This case involves the disposal of sewage at a single-family residence located in a city in Michigan.
Plaintiffs purchased the property from defendants. During the sale process, plaintiffs were provided with a disclosure statement which they allege indicated that the property was connected to the City’s sewer system. According to plaintiffs, after moving into the home, they began experiencing respiratory difficulties, eye infections, and skin irritations related to sewage gases therein. Plaintiffs hired a plumber, whom they claim confirmed that sewer gases were escaping into plaintiffs’ basement.
The plumber allegedly also discovered that the property was not connected to the municipal sewer as indicated on the disclosure statement, even though the City was billing plaintiffs for sewage disposal. Rather, the property was connected to an Onsite Sewage Disposal System (OSDS), which, according to plaintiffs, was later determined to be in such disrepair that it was completely failing. Plaintiffs claimed that they were advised to abandon the OSDS and connect to the municipal sewer system.
Plaintiffs alleged that they attempted to address the issue with the City, but the City did not take any action. Plaintiffs claimed that representatives of the City verbally acknowledged to them that the City knew that the property was not connected to the municipal sewer and that at least one seller of the property had previous communications with the City regarding the same issue. Plaintiffs alleged that, despite its knowledge that the property was not connected to the municipal sewer, the City continued to bill them for sewage on quarterly invoices.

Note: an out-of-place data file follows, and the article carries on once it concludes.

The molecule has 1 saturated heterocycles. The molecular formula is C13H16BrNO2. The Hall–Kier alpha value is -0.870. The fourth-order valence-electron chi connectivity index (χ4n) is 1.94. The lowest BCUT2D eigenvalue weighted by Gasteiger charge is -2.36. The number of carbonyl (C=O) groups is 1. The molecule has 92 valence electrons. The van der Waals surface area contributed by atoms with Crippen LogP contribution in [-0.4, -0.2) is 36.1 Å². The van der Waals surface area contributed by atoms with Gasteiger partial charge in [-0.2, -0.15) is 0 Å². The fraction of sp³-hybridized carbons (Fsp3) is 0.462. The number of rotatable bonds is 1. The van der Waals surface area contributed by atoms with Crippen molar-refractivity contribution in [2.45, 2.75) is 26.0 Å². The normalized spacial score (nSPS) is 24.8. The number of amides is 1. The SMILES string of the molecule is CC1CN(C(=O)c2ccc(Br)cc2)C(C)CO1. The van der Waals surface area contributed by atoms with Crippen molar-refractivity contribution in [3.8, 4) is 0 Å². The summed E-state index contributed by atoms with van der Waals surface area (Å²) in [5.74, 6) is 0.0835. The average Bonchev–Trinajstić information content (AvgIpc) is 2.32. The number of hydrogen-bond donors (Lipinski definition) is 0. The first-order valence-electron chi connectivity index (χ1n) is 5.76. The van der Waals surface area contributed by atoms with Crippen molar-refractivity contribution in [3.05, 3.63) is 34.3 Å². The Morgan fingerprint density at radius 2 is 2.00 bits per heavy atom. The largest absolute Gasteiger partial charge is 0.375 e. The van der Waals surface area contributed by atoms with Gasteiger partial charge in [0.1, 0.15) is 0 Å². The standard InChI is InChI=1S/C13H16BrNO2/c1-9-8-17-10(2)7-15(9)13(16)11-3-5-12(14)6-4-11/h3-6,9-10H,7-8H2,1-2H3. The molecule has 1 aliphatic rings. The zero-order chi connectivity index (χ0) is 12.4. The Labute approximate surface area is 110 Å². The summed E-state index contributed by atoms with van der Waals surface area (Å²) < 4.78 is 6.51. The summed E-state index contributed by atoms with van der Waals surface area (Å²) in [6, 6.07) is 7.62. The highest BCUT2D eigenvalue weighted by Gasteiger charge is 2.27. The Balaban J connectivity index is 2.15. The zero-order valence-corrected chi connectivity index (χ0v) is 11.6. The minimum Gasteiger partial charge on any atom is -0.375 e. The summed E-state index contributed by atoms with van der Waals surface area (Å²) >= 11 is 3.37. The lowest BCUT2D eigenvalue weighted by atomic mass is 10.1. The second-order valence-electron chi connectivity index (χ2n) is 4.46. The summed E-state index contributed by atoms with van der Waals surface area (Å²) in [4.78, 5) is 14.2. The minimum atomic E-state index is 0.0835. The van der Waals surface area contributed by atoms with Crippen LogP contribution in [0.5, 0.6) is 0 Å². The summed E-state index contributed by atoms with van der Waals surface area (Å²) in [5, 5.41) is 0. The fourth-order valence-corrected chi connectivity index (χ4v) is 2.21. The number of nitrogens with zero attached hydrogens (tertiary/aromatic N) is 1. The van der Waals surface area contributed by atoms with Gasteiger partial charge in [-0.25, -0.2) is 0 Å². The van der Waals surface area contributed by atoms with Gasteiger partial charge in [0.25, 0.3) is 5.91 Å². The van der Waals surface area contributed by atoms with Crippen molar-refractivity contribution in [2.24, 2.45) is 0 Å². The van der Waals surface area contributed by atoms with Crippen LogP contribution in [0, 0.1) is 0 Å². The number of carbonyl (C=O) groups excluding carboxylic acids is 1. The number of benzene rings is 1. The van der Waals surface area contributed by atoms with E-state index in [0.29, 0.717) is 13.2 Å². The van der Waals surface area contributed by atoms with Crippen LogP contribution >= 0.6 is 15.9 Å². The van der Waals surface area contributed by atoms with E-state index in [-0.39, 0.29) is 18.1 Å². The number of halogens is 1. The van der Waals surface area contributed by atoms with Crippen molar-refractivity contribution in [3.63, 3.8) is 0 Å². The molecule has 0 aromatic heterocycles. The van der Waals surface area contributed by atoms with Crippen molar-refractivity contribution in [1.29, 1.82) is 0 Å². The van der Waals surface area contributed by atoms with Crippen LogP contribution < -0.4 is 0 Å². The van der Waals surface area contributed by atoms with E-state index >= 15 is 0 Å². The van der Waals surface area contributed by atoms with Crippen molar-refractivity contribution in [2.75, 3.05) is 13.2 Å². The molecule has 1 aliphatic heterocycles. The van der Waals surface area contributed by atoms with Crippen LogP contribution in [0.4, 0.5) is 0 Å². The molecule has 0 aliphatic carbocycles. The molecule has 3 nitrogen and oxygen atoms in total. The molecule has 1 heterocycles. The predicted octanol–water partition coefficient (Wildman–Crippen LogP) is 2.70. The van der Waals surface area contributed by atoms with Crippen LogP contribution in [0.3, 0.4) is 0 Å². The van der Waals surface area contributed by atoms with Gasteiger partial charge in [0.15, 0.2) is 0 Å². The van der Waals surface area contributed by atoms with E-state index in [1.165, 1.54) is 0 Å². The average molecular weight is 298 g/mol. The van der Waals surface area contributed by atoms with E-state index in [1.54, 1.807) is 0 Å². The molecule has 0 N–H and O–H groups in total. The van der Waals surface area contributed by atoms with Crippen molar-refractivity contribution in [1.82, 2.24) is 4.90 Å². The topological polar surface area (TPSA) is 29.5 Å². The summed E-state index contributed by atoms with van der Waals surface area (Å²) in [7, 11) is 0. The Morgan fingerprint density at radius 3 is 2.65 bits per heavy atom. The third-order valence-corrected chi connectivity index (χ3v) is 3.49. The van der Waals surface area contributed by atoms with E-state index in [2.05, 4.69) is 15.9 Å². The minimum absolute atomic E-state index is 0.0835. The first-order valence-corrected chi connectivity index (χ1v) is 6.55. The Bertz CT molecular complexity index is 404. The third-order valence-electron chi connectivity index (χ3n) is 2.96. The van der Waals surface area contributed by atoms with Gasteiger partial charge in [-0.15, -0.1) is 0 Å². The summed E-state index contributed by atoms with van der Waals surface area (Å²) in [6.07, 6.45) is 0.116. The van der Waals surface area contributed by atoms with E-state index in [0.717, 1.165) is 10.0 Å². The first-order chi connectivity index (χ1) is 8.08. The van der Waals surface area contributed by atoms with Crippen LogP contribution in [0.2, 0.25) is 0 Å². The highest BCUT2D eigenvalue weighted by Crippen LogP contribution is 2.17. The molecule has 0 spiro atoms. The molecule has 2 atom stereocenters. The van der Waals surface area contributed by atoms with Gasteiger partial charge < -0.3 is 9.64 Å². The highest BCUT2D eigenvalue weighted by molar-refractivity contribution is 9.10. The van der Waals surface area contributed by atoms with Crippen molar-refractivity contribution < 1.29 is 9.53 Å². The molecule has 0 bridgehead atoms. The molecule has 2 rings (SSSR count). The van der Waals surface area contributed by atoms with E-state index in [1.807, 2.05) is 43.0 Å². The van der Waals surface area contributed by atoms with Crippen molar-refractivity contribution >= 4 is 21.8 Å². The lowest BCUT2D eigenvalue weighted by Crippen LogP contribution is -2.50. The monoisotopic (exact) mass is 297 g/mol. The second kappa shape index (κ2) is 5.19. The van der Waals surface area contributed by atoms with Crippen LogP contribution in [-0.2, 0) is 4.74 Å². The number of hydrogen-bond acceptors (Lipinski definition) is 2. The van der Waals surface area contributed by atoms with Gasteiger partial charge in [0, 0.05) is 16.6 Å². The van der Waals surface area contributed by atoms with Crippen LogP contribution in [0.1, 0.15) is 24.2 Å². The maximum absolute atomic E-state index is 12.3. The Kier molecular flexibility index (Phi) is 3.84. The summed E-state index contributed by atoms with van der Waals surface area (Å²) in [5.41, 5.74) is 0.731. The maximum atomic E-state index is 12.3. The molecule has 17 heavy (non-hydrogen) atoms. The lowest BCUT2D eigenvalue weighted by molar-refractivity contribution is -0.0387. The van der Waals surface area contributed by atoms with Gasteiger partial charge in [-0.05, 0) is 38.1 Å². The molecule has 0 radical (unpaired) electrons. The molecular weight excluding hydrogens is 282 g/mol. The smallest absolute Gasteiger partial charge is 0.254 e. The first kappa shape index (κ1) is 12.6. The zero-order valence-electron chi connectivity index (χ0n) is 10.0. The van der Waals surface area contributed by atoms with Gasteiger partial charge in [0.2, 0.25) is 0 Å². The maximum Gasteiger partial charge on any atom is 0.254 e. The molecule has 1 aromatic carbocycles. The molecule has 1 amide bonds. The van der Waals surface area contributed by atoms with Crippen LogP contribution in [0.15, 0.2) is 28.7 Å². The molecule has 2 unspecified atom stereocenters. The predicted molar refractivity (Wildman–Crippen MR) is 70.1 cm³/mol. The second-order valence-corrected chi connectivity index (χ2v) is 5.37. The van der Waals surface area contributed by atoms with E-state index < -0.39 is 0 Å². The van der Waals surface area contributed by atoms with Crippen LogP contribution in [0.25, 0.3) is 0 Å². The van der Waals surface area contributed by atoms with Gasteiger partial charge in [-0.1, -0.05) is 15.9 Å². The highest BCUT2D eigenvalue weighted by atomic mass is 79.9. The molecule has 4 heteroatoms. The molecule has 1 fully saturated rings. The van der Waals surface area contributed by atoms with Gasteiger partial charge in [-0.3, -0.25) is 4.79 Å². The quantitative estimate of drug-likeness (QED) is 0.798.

Ultimately, plaintiffs filed a five-count complaint in the circuit court against several defendants. Counts III and IV of this complaint were against the City. In Count III, plaintiffs alleged that that the City violated Wayne County Ordinance 99-527 by failing to facilitate a connection of the property to the municipal sewer and by failing to keep accurate records regarding the existence of the OSDS. In Count IV, plaintiffs alleged that the City over billed them for sewer services that it knew were not being provided and that the City was unjustly enriched by its retention of plaintiffs’ payment of these charges.
The City filed a motion for summary disposition arguing that it was immune from suit and that plaintiffs failed to exhaust their administrative remedies before filing suit.
The circuit court denied of the City’s motion.
Governmental entities are generally immune from tort liability. A governmental entity can only be subject to suit if a plaintiff’s case falls within a statutory exception. As such, it is the responsibility of the party seeking to impose liability on a governmental agency to demonstrate that its case falls within one of the exceptions.
A plaintiff pleads in avoidance of governmental immunity by stating a claim that fits within a statutory exception or by pleading facts that demonstrate that the alleged tort occurred during the exercise or discharge of a nongovernmental or proprietary function.
Are you involved in a real estate dispute in Michigan? Are you seeking an efficient and effective resolution to a property litigation matter?
If you are facing a residential or commercial real estate, seek the advice of an experienced and skilled real estate litigation attorney at Aldrich Legal Services in Plymouth.